Unusual iconographies: the Burgos crucifix

As you enter the church of San Giovanni Evangelista (St. John the Baptist), the perception of the bright and scenic space is also given thanks to the works housed within it: endless frescoes, paintings, altars, iridescent stucco, stained glass windows, decorations and ornaments.
There is one work that stands out from the others. The Burgos crucifix, commonly known as “Christ in a skirt”, is a painting that depicts the crucifixion.
The uniqueness of this work lies in its iconography and depiction. The background of the painting is so dark that you can barely make out the wooden cross. Christ’s pose is traditional: arms open, feet fixed to the cross, wounded body and his defenceless head leaning to one side wearing the crown of thorns. What differs from common depictions is the embroidered white garment, with its soft grey shades that emphasise its movement, placed between the waist and ankles.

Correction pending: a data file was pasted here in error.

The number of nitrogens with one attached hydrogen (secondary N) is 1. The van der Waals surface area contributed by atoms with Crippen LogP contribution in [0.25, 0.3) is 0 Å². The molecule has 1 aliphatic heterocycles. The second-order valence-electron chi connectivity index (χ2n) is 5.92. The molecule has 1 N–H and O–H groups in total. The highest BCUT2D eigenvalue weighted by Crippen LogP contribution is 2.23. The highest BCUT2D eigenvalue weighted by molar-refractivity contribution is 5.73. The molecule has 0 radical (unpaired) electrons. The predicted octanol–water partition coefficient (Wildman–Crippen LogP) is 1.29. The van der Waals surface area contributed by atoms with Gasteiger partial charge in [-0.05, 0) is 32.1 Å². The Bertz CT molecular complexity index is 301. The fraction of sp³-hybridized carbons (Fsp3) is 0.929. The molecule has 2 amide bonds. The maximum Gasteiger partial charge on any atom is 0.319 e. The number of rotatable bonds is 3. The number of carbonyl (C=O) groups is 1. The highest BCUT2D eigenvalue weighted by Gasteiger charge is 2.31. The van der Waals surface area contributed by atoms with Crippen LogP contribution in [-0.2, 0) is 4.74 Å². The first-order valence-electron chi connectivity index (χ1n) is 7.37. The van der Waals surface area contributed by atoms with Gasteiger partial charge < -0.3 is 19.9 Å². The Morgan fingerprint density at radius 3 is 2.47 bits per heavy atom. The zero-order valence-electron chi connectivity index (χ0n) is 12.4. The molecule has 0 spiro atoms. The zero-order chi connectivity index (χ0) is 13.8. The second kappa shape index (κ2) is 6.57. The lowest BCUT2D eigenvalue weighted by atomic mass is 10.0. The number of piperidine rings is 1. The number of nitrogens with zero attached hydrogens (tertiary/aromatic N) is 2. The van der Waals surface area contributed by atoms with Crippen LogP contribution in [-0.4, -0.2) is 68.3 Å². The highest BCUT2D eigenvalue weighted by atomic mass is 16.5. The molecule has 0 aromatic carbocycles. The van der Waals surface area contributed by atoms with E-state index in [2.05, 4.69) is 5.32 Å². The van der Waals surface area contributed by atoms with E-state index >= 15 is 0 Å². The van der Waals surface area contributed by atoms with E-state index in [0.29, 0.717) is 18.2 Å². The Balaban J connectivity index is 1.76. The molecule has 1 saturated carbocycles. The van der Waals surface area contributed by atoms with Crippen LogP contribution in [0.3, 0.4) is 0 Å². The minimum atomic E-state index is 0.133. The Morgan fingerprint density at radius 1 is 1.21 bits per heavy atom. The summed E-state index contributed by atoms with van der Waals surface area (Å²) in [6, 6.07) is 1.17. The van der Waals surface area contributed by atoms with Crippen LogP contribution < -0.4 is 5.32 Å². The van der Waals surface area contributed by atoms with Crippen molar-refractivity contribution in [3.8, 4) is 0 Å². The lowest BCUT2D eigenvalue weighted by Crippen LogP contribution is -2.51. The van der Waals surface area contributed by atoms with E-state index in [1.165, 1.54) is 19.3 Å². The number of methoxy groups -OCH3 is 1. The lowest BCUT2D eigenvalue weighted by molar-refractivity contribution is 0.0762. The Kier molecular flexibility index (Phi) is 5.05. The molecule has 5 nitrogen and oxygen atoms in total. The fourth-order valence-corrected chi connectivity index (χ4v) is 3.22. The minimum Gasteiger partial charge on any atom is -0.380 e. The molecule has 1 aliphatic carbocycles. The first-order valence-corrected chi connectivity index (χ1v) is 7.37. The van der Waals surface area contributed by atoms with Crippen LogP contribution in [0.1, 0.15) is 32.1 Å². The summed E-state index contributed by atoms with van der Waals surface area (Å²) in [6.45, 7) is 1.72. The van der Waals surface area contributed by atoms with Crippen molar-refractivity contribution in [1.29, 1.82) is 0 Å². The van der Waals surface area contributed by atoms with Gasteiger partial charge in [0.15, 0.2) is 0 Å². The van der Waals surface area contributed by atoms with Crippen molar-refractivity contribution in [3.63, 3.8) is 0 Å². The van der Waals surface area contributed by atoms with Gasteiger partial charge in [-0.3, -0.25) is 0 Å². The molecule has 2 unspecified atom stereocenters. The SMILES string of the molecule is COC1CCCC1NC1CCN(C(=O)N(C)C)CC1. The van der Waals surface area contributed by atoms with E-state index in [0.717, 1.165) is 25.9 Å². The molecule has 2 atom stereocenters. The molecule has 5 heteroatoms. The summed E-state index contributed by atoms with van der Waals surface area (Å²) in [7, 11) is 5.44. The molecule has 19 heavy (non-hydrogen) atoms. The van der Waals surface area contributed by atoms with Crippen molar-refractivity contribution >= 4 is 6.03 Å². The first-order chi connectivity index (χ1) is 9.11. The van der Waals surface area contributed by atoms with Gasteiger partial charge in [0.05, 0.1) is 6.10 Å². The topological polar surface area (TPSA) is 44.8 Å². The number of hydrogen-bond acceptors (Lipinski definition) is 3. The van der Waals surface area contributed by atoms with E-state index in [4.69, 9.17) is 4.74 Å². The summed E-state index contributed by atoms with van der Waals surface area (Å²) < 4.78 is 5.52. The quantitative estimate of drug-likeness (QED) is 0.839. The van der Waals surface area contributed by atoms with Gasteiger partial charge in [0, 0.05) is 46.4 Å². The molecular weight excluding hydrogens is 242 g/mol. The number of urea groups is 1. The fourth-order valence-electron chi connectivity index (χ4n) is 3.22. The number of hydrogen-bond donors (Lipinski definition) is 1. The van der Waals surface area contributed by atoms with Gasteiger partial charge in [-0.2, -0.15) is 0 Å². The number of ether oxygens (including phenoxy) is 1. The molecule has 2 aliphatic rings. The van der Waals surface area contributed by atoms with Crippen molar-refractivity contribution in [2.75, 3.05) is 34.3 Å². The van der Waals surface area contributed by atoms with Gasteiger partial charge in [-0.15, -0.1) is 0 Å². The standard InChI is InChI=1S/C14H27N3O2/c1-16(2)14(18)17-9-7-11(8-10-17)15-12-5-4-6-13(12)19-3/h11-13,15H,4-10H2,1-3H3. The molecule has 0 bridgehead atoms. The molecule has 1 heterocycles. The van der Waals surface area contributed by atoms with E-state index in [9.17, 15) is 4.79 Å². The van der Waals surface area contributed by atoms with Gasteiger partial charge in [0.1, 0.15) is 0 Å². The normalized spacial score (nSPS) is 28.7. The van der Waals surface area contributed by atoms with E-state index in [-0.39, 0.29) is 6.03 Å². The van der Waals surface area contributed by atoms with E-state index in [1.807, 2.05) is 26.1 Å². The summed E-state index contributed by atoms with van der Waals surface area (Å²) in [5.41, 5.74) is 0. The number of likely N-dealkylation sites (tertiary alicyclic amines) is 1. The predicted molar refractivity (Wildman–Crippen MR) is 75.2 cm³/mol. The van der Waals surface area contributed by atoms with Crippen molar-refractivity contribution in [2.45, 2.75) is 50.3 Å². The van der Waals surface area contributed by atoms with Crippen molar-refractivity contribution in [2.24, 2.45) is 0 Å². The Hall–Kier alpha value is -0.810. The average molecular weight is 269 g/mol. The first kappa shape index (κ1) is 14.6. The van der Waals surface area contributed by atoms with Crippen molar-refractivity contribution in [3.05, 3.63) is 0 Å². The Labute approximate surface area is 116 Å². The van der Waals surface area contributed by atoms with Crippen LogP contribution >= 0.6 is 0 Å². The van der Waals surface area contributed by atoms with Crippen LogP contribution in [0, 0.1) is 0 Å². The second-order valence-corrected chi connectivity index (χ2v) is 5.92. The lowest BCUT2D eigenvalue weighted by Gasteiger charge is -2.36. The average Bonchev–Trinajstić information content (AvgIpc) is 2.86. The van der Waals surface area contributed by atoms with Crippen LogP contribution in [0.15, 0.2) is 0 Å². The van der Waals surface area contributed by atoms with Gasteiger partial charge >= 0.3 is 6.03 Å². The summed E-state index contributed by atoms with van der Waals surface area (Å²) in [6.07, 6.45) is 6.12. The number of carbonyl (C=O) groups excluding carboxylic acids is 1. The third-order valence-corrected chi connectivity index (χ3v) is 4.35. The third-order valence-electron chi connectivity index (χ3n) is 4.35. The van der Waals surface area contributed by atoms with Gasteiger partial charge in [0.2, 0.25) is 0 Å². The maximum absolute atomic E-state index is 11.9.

Below the nailed feet are two silver cups, whose iconographic meaning is unknown, and an ostrich egg, a symbol of resurrection.
On the work you can read the date 1696, but the name of the artist, probably Spanish, is not visible.
The painting could be a donation from the Di Stefano family (Giovanna Di Stefano founded the monastery and was married to Don Girolamo Ribera of Toledo, Spain) or may have arrived at the monastery as a gift from an aristocratic nun.













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